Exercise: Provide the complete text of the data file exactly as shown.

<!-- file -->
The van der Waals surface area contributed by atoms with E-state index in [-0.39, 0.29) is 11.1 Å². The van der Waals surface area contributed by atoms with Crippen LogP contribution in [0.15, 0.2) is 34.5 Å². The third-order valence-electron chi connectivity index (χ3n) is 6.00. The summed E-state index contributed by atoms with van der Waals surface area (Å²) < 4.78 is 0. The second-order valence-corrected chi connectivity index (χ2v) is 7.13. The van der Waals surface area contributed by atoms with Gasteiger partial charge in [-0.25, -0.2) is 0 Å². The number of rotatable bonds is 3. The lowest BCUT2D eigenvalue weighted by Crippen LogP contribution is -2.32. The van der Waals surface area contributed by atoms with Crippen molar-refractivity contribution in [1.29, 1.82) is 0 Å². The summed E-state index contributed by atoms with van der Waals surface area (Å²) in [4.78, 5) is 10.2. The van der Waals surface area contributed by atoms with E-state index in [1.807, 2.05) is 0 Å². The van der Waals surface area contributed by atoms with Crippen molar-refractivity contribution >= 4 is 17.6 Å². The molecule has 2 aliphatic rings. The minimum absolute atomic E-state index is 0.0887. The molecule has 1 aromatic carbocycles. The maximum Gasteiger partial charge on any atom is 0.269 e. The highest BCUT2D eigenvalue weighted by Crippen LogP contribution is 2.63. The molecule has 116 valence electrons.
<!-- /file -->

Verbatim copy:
The van der Waals surface area contributed by atoms with E-state index in [-0.39, 0.29) is 11.1 Å². The van der Waals surface area contributed by atoms with Crippen LogP contribution in [0.15, 0.2) is 34.5 Å². The third-order valence-electron chi connectivity index (χ3n) is 6.00. The summed E-state index contributed by atoms with van der Waals surface area (Å²) < 4.78 is 0. The second-order valence-corrected chi connectivity index (χ2v) is 7.13. The van der Waals surface area contributed by atoms with Gasteiger partial charge in [-0.25, -0.2) is 0 Å². The number of rotatable bonds is 3. The lowest BCUT2D eigenvalue weighted by Crippen LogP contribution is -2.32. The van der Waals surface area contributed by atoms with Crippen molar-refractivity contribution in [1.29, 1.82) is 0 Å². The summed E-state index contributed by atoms with van der Waals surface area (Å²) in [4.78, 5) is 10.2. The van der Waals surface area contributed by atoms with E-state index in [1.807, 2.05) is 0 Å². The van der Waals surface area contributed by atoms with Crippen molar-refractivity contribution >= 4 is 17.6 Å². The molecule has 2 aliphatic rings. The minimum absolute atomic E-state index is 0.0887. The molecule has 1 aromatic carbocycles. The maximum Gasteiger partial charge on any atom is 0.269 e. The highest BCUT2D eigenvalue weighted by Crippen LogP contribution is 2.63. The molecule has 116 valence electrons.